by Deniece, Greenheart Travel Language Exchange Homestay Participant in Spain
“Home is where I want to be. Pick me up and turn me ‘round. I feel numb – born with a weak heart. So I guess I must be having fun.” – This Must Be The Place (Naïve Melody), Talking Heads
My “home” for the next 4 weeks is Cenes de la Vega, just outside the city of Granada in the Andalucía region of Spain. Andalucía’s got it all, dare I say: mountains for skiing, hiking and more; beaches for sunning and swimming; ancient world history immediately within your reach in both cities and villages; and some of the best food you’ll taste in Europe.
One of the main purposes of a foreign exchange is to pull one out of his or her comfort zone. You interact with people from another country while living among them, attempting to speak their language and learn their customs. Perhaps, you can share some of your own culture in the process. I can honestly say that I have been yanked out of my comfort zone. Background: I’m single, have lived on my own since I was 16, have not had a roommate in 13 years, come from a single – parent home with one sibling who is 10 years my junior, and I see my family, that is, blood relatives, once a year. Maybe.
So where am I?
I stay with a family of four: mom, dad, and two teens, a 12 – year old girl and a 14 – year old boy; all they need is a pet to complete their nuclear family. This is one of the most loving families I’ve ever seen, not on TV. It occurred to me recently that I must really be jaded, cynical, and desensitized to no small extent because I was struck by how much Mom and Dad seemed to actually like each other. They enjoy each other’s company and laugh at each other. They’re a really lovely couple, sharing a love for the great outdoors and passing it on to their kids. Yet, within a cultural context, they’re not particularly unique; millions of American families do what they do: work, get the kids ready for school, make sure homework is done, make sure food’s on the table, watch TV, go on family excursions, etc. But I’m not used to it. Most, if not all, of my friends have non – traditional families and/or come from such.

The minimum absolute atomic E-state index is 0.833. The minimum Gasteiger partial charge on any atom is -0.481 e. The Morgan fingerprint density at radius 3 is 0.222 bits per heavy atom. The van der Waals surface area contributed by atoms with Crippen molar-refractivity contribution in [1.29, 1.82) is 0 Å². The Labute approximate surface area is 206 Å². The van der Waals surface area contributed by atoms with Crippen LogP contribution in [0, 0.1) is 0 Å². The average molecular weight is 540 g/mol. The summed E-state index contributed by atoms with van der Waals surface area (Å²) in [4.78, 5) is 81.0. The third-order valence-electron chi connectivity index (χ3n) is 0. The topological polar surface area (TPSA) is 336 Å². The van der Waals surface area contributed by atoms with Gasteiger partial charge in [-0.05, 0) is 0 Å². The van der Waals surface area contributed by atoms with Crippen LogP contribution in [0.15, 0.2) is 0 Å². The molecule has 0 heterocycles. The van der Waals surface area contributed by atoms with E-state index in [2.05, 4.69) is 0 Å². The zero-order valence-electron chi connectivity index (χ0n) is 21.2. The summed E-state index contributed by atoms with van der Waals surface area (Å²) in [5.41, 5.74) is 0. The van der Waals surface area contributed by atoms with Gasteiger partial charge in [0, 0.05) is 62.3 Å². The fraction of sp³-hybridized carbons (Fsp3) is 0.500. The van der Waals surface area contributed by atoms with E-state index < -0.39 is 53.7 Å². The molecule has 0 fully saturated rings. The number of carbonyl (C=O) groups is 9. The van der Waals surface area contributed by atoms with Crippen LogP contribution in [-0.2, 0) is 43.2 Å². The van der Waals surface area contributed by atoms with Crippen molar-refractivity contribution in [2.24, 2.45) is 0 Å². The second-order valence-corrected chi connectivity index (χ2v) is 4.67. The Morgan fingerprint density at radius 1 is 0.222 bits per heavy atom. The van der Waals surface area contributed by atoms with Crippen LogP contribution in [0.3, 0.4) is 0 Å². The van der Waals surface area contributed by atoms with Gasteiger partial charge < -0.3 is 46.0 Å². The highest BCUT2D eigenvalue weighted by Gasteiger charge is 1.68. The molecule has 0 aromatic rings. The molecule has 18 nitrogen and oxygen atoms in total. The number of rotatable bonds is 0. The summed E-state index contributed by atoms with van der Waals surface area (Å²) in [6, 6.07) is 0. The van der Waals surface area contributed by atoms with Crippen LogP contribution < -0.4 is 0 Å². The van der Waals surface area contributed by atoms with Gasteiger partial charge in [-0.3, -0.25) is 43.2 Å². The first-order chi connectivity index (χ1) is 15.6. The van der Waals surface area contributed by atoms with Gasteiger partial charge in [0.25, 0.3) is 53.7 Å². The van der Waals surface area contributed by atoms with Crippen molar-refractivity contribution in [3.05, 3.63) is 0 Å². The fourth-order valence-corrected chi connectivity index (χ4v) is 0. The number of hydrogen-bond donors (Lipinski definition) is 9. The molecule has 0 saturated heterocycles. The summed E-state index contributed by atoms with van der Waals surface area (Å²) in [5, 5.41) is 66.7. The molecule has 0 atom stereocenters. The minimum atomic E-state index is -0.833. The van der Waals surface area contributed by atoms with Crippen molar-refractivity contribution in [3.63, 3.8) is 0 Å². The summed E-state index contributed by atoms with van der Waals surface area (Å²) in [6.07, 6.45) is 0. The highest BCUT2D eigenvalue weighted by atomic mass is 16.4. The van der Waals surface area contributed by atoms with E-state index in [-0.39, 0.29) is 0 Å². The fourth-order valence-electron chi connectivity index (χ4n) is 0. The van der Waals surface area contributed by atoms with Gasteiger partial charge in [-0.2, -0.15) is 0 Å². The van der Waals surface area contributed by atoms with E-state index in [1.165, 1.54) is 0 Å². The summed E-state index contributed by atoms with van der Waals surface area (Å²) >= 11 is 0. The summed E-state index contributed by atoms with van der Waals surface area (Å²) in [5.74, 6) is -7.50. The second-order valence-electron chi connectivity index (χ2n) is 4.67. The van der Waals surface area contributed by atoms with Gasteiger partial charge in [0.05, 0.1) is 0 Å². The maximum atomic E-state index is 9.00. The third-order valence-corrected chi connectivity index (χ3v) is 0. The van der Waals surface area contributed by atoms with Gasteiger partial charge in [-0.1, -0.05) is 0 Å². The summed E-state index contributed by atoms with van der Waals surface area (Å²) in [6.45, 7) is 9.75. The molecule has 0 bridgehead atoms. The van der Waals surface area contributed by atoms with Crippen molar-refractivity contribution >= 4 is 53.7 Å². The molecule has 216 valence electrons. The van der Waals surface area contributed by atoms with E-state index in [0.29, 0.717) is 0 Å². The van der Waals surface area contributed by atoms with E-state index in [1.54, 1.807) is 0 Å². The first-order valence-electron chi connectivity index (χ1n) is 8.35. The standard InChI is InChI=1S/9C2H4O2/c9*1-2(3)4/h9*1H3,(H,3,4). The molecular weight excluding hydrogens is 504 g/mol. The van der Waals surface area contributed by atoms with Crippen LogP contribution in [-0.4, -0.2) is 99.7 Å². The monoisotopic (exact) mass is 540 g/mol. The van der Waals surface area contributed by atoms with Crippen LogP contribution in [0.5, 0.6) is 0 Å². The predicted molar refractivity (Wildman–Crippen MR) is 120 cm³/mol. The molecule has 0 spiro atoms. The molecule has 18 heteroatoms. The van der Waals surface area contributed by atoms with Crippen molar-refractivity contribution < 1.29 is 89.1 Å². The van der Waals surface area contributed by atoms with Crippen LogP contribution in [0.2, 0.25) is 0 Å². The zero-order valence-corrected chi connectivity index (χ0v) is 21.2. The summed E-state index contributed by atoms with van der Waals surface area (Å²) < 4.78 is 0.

Not good or bad, no judgment; it’s just a fact of life. And the kids. What can you say about teenagers? A lot actually, but these two kids would not likely fit that bill. They seem to be so young, still. It’s like they haven’t yet lost their innocence, and I’m sure that’s a nice feeling for a parent to be able to hold on to a child just a little longer before he or she starts to shun hugs and kisses from Mom or Dad, and grow up. The kids are funny: he pulls her hair, she yells for him to stop; they chase each other around the house because he stole a colored marker off of her desk; they play that game where he puts her in a leg – lock or a head – lock, and while she’s screaming and writhing about, he looks surprised and bewildered, saying, “why don’t you get off of me?” They simply play together, whether it’s games or puzzles, and they build things together as well.
Everyone shares each other’s space, physical and personal space, so easily. I thought I was in the Twilight Zone for second. However, I recognized that my perception is influenced by the family photo and family video that I carry around in my head. Now, I certainly don’t mean to paint a picture of a perfect family; the kids don’t always do what they’re told, and Mom and Dad don’t always agree, etc. Kids whine, sometimes they play too rough, and they don’t always want to eat their vegetables. Sometimes, there’s yelling. It is a family after all, but a few good apples make up this bunch.
So what do I do?
I speak Spanglish. I make jokes. I call Dad “smarty-pants” because he is one, and they all know it, but just didn’t have the word for it, neither in Spanish nor in English. (I knew useless facts and vocabulary would come in handy sometime.) I work with the kids on their English, and sometimes Mom and Dad, too. I tour the city. I take walks along the river that’s nearby. I watch American shows in Spanish, since I don’t really have a choice, but I haven’t watched much TV. I take photos of the landscape, the cityscape, and of family during big family meals. I sit in my room to recharge. I peruse HuffPo and ESPN.com to keep up with things at home. I write in my travel journal and download all my photos from the day. I develop lessons for the kids when it’s finally quiet. I sleep at weird hours because I never really got use to the time difference. I text with friends and family, and make calls only to my mom since she doesn’t text.
I try my best to stay in the moment and enjoy them so that I don’t miss the really good ones when they come along.